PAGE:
Seated workstations can be just as good as standing workstations—as long as one moves continuously, according to a recent study.

The study, from the University of Illinois at Chicago, suggests that continuous movement while sitting may increase metabolic rate more than standing at a desk.

“Sitting is bad for our health, but it is a big part of daily life for many people,” says Craig Horswill, clinical associate professor of kinesiology and nutrition at the University of Illinois at Chicago.

“Exercise is a good way to counteract the negative effects of sitting, but just incorporating physical activity into one part of our day may not be enough to overcome the damage caused by prolonged sitting and an otherwise sedentary lifestyle,” adds Horsiwill, an expert in exercise and metabolism in UIC’s College of Applied Health Sciences, in a media release from University of Illinois at Chicago.

In their study, published recently in the journal Work, Horsiwill and his team compared the metabolic rate produced by three workstations: seated at a desk, seated at a desk equipped with a device that stimulates leg movement and standing at a desk. The device, which is commercially available, was a movable footrest, suspended from the underside of the desk, which enabled the feet to swing, twist or teeter.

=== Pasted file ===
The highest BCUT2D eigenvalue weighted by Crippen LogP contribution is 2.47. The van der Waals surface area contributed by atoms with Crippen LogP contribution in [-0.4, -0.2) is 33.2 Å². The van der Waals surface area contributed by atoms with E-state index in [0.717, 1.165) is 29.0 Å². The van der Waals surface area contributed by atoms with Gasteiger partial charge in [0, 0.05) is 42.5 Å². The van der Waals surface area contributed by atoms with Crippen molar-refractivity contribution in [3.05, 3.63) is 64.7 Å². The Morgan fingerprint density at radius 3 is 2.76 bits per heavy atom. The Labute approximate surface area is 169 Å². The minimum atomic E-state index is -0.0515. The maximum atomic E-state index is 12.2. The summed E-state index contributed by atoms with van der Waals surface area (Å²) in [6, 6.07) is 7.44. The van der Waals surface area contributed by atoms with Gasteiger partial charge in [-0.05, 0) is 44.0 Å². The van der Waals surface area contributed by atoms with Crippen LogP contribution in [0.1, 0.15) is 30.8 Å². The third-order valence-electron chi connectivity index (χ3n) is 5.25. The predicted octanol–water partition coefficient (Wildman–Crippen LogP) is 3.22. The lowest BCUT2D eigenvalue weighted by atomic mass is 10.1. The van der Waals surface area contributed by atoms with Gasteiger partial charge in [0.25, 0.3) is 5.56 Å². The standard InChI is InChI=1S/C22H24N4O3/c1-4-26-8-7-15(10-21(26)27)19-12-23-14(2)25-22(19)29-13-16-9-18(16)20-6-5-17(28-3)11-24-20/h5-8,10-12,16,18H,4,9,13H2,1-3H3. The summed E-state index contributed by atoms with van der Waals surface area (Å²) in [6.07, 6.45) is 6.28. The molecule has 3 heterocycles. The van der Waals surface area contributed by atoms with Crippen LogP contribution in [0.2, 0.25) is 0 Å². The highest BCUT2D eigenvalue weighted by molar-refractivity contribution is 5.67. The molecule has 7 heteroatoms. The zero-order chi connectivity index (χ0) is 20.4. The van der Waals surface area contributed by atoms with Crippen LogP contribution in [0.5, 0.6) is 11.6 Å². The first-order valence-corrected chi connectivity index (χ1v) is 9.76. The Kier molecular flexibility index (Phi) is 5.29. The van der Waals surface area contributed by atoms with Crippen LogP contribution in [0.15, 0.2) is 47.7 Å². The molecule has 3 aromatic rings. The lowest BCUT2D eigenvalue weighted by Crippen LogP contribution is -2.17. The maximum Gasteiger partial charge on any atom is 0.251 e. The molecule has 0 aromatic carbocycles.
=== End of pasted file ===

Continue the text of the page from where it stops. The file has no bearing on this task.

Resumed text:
Participants in the study familiarized themselves with the workstations during one visit. On a second visit, researchers collected metabolic rate and heart rate data during three progressive stages: seated, seated with the device and standing. Each stage was 15 minutes.

The researchers found that modest movement while seated elevated the metabolic rate more than sitting and more than standing, by 17% and 7%, respectively, and had no detrimental effect on cognitive function, explains a media release from the University of Illinois at Chicago.

“These results suggest that non-exercise active thermogenesis, which we call NEAT, can increase movement and calorie burning, and may have the potential to impact health,” Horswill states. “We expected to see the metabolic rate increase with each progressive stage, but instead found that metabolic rates from movement while seated were either equal to or higher than rates while standing.”

Horsiwell adds in the release that the study needs to be further validated, but the findings should be especially applicable to individuals poised to benefit from NEAT but unable to access popular standing desks because of injury, disability, or discomfort.

“This is more evidence that NEAT, something everyone can do throughout the day, may be an important strategy for improving health, and even reducing early death,” he shares.

[Source(s): University of Illinois at Chicago, Newswise]